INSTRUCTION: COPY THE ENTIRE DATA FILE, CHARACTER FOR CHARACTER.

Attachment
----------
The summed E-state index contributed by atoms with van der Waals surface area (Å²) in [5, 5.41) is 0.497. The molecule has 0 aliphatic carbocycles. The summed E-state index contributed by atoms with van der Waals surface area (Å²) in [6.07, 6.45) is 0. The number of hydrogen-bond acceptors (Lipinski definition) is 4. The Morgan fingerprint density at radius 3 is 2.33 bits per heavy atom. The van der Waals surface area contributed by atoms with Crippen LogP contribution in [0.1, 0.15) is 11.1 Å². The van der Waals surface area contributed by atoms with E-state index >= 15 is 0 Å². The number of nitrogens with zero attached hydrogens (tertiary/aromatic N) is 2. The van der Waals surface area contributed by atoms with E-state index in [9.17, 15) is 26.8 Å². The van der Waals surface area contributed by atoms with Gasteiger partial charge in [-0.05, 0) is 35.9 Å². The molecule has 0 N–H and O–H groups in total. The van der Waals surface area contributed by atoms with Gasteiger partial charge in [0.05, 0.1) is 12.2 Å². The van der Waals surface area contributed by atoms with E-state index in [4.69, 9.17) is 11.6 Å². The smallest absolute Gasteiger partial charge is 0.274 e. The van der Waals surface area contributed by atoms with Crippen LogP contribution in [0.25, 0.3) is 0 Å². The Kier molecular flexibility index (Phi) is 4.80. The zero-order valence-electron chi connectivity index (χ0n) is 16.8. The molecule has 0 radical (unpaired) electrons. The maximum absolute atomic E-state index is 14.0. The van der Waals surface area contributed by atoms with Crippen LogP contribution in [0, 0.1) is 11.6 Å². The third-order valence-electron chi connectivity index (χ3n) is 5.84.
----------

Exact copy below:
The summed E-state index contributed by atoms with van der Waals surface area (Å²) in [5, 5.41) is 0.497. The molecule has 0 aliphatic carbocycles. The summed E-state index contributed by atoms with van der Waals surface area (Å²) in [6.07, 6.45) is 0. The number of hydrogen-bond acceptors (Lipinski definition) is 4. The Morgan fingerprint density at radius 3 is 2.33 bits per heavy atom. The van der Waals surface area contributed by atoms with Crippen LogP contribution in [0.1, 0.15) is 11.1 Å². The van der Waals surface area contributed by atoms with E-state index >= 15 is 0 Å². The number of nitrogens with zero attached hydrogens (tertiary/aromatic N) is 2. The van der Waals surface area contributed by atoms with E-state index in [9.17, 15) is 26.8 Å². The van der Waals surface area contributed by atoms with Gasteiger partial charge in [-0.05, 0) is 35.9 Å². The molecule has 0 N–H and O–H groups in total. The van der Waals surface area contributed by atoms with Gasteiger partial charge in [0.05, 0.1) is 12.2 Å². The van der Waals surface area contributed by atoms with E-state index in [4.69, 9.17) is 11.6 Å². The smallest absolute Gasteiger partial charge is 0.274 e. The van der Waals surface area contributed by atoms with Crippen LogP contribution in [0.25, 0.3) is 0 Å². The Kier molecular flexibility index (Phi) is 4.80. The zero-order valence-electron chi connectivity index (χ0n) is 16.8. The molecule has 0 radical (unpaired) electrons. The maximum absolute atomic E-state index is 14.0. The van der Waals surface area contributed by atoms with Crippen LogP contribution in [0, 0.1) is 11.6 Å². The third-order valence-electron chi connectivity index (χ3n) is 5.84.